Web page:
IBM releases components on

by Volker Weber

IBM has released a library of 22 components you can use to make composite applications in Lotus Notes 8 through The site does not make it very obvious how you could get at the code, but you probably know that you need to register and logon so that you can download anything.

IBM also does not make it terribly obvious what is actually inside the file you can download, other than it is 22 components. There is no description, there are no screenshot, nada. After you download the ZIP file and try to open it, you get prompted for a password, which you don't have. The archive will then unpack one Microsoft Word document: README_License_Password.DOC. I hope you get the irony. :-) This file then explains what the password is:


Now that you know what the password is, you can unzip the archive again. So what's inside? ComponentLibrary.nsf, approximately 28 MB in size, signed by one Lukas Geiger of ZetaBank, both of which do not really exist. So shall we trust him or not?

security alert

We are getting closer. Still no documentation, just another huge license display. Finally a description which says:

This feature contains a selection of demonstration components you can use to build composite applications in IBM Lotus Notes 8.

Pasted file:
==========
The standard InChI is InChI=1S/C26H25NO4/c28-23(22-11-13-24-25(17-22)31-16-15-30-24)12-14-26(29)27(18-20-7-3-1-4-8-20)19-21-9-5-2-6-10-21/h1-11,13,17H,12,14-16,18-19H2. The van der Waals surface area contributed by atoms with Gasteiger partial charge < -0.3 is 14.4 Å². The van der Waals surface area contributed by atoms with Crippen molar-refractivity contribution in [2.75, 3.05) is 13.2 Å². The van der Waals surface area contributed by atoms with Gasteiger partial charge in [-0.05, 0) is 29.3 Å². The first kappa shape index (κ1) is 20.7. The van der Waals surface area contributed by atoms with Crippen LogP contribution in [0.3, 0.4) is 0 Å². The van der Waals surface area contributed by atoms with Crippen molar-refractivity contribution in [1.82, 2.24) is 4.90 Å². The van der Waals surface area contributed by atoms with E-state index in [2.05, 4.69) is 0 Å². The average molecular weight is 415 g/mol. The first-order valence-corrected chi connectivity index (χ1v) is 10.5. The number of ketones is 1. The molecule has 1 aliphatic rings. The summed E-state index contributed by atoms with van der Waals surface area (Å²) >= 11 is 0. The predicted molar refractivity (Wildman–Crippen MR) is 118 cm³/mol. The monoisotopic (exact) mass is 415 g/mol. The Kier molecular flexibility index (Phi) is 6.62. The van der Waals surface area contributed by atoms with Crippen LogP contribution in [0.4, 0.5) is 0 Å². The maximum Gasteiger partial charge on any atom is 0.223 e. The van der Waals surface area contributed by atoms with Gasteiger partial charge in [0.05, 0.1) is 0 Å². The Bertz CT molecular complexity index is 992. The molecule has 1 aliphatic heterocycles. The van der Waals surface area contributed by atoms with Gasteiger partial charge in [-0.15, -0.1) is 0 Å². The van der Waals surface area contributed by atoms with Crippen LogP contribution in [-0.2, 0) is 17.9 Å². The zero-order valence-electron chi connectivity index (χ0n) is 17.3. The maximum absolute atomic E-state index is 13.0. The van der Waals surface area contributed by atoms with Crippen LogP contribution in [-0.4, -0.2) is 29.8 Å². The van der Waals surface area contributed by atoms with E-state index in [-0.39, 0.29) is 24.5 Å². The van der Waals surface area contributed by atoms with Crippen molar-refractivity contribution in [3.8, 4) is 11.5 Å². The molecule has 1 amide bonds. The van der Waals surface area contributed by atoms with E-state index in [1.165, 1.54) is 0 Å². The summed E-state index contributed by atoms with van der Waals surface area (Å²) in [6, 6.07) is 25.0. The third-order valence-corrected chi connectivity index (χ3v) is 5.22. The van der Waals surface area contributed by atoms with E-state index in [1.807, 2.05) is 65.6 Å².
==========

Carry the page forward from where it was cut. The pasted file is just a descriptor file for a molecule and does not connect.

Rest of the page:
Let's look at a view:

lotuscomponent library

I took the liberty to copy out all the descriptions in order to provide you with a list of the content:

  1. Checker: This presents a check box to the user with configurable text. When checked, it broadcasts mashups of properties set on it.
  2. Clicker: This presents a button to the user with configurable text. When clicked, it broadcasts mashups of properties set on it.
  3. Constants: Broadcast constant values. Useful for wiring "points of variability" to Notes components
  4. Converter: This converts any of the standard types to a generic string type and vice versa
  5. Database Open: A button to let you select a Notes database.
  6. Document Viewer: Accepts a Notes URL and displays it.
  7. Eclipse Selection: This converts the current selected eclipse object into a string. Most useful for broadcasting the Notes url of a line selected in a view.